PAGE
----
There is so much to do, and all you really want to do is make art. Don’t waste time working on your machine, make the machine work for you.
Here’s some resources…
Here’s a few resources you’ll want to look at right away:
Once you understand the concepts, the following will make more sense.
Some tips on managing email
Let your Inbox be your Inbox. Not a dumping ground.
If it’s not important and there’s nothing you’ll want to refer back to, throw it away. Seriously, delete. A lot.
Keep important messages you think you might refer back to in an archive folder. This keeps your inbox free of clutter. Also, don’t bother using subfolders in your archive – or keep them to a minimum. Almost all mail programs now have robust search tools that will save you time when you need to find that message.
Archive sent messages
Keep all your sent messages. Usually any relevant information is quoted below what you wrote. An archive of sent messages can tell you the last time you reminded that gallery about the money they owe you, and how many times you asked about it.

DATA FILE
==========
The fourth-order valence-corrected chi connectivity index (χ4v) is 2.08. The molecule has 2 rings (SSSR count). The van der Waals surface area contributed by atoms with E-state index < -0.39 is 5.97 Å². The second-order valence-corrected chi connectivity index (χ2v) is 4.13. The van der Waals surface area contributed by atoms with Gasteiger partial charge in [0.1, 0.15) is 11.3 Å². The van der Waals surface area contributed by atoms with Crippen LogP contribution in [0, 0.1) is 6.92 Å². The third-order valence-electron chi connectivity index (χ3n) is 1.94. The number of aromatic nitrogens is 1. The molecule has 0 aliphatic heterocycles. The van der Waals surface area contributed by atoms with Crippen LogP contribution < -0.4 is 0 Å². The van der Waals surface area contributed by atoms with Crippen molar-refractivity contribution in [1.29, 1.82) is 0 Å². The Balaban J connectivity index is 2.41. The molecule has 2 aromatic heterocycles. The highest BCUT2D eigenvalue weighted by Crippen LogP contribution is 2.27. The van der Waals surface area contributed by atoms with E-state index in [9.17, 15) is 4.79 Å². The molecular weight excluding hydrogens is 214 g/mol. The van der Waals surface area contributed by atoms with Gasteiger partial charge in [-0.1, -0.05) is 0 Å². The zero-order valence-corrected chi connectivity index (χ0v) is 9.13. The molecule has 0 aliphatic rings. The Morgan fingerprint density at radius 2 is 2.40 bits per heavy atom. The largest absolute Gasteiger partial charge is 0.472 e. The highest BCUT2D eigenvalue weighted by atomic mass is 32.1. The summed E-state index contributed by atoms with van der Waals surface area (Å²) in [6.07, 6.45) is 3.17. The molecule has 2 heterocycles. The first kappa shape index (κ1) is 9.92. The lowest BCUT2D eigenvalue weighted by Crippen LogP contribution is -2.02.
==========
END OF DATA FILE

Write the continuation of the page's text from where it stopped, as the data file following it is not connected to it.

Write short emails
Make your messages short and to the point. Email is not letter writing (thankfully). People don’t write emails like they do letters and people don’t read emails like they do letters. (A moment of silence for the state of letter writing). Or think of it this way, if you can be more efficient with email, you might have time to write some real letters. Work at writing three sentence emails (or two or four or five) instead of working at writing long emails.
Rules manage your email for you. You can have your email program automatically sort your mail based on rules. For example, if I were on a list called firstname.lastname@example.org I could filter all incoming messages from that domain into a folder called “noisy-list”. I would never see it in my inbox, so my inbox would include more relevant messages.
- use spam filters